Outside in is unable to defer to the authority of this abominogram, whose degeneracy, contamination, and incompleteness are self-evident, but it seemed worth putting up for reference purposes.

lovecraft-bestiary

(Clicking on the image opens a new cosmic door window, where one additional click brings up an expanded version.)

Continue Reading

November 18, 2014admin 8 Comments »
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Quote note (#118)

On the persistence of Lovecraft’s influence:

Lovecraft, who died five months before his 47th birthday, also “shrewdly created an American pantheon of horror,” [Leslie S.] Klinger said of the hardcore New Englander. “He was the first writer of supernatural literature to understand the psychological consequences of the generations of Puritanism and the warping of the human psyche that resulted.”

Lovecraft’s influence on [Alan] Moore lay in how the author was able to link the cosmic to the familiar. “Lovecraft’s most enduring influence on my own work is the way in which, consciously or otherwise, he managed to imbue the familiar New England landscape that was so dear and immediate to him with a sense of the universe’s dispiriting vastness and the blind, random nature of the forces governing it, a perspective drawn from his keen interest in contemporary science and astronomy,” Moore wrote to Speakeasy. “As the familiar worlds around us are increasingly invaded by alien ideas, today’s writers could do worse than look to the strategies of antiquarian-modernist H.P. Lovecraft.”

(If Neoreaction was still looking for a name, ‘antiquarian-modernism’ would be a definite candidate.)

October 15, 2014admin 8 Comments »
FILED UNDER :Horror
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T-shirt slogans (#14)

‘I’m searching’ makes you sound like a New Age freak. Not a problem with the 333-Current version:

Gnon fishing

Grammatical flexibility enables several lines of sense to spin off immediately, some running through ἰχθύς, and some through other things. In any case, it’s helpful to remember that humans are bony fish.

ADDED: Haven’t had anything like the “No! ‘Crabbing‘” pushback I’d expected. (To which, of course, I preemptively and unconditionally surrender.)

July 23, 2014admin 3 Comments »
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Horrified

There’s a post on H. P. Lovecraft’s extreme racism on the way, and given the abundance of stimulating material on the topic, a small taster is irresistible. This highly representative essay by Nicole Cushing serves as an occasion. She writes:

Broaching this subject is also difficult because it has to be handled with some nuance (which is difficult to achieve in a discussion of a topic as justifiably emotionally-charged as American racism). It would be too easy to point to Lovecraft’s racism (and some of his other failings as an author), and dismiss him as an undistinguished crackpot who deserved nothing better than publication in the pulps. I’m not going to do that here. My stance is that Lovecraft made an important contribution to horror and science fiction by focusing (in a persistent and compellingly imaginative way) on the terror induced by the revelation of human non-significance in the cosmos. […] Lovecraft has had a meaningful influence over horror fiction (in particular) for many years, an influence that transcends his racism. … All of this is just a long-winded way of explaining that Lovecraft’s racism doesn’t negate his accomplishments.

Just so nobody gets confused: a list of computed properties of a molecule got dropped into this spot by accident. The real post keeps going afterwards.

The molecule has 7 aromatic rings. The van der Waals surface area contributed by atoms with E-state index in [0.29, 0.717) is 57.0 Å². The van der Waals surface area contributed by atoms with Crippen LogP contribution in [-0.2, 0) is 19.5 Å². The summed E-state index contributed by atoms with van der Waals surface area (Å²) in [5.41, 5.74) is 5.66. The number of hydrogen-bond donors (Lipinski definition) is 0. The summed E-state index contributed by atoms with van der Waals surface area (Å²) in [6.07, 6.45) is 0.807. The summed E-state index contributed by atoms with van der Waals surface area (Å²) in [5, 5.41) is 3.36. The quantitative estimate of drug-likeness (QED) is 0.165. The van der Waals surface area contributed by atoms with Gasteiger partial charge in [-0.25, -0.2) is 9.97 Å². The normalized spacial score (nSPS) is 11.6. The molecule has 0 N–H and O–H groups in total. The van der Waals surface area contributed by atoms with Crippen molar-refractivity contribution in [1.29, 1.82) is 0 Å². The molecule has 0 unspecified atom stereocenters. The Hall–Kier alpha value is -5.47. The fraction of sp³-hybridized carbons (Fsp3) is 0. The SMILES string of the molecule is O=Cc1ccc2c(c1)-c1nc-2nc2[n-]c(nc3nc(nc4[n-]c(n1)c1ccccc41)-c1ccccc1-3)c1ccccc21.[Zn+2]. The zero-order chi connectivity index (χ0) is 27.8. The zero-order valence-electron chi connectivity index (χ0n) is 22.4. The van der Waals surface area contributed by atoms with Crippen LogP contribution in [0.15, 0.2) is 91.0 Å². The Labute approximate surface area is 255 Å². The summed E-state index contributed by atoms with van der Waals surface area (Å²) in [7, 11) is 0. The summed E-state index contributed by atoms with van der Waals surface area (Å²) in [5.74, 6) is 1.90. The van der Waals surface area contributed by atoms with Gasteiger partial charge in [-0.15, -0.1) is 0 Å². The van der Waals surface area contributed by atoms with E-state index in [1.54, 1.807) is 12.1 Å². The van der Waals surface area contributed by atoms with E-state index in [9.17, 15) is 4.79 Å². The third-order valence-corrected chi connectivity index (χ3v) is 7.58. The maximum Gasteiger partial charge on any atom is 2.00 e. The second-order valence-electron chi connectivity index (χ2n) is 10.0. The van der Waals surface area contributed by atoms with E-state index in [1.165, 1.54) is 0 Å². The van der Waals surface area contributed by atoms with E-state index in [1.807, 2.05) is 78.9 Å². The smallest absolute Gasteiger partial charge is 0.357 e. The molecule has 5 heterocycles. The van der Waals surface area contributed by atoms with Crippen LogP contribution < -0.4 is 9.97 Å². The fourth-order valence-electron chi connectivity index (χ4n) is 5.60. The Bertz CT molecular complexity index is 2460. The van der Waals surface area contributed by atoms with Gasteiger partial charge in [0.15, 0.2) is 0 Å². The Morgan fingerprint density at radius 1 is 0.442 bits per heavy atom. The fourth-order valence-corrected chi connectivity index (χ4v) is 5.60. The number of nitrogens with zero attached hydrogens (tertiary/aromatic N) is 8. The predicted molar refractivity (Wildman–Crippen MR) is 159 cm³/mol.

But his accomplishments don’t negate his racism. (Enter, cognitive dissonance).

Among the most fascinating aspects of this commentary is its blatant misdirection, since — of course — the phenomenon indicated has nothing whatsoever to do with cognitive dissonance. There is an encounter here with an abnormal species of literary genius, associated with profound metaphysical truth, which at the same time — and for inextricably tangled reasons — triggers a reaction of moral panic, tilting over into deep somatic revulsion. In other words, and perhaps even quite simply, what is being related by Nicole Cushing is — horror.

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January 9, 2014admin 48 Comments »
FILED UNDER :Discriminations , Horror
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Outsider

An “execrable” racist “remains insanely popular”, the Guardian agonizes. “So why do we continue to fete Lovecraft instead of burying him quietly away?”

That ‘we’ is more terrifying that anything H.P. Lovecraft ever put to paper.

June 9, 2013admin 6 Comments »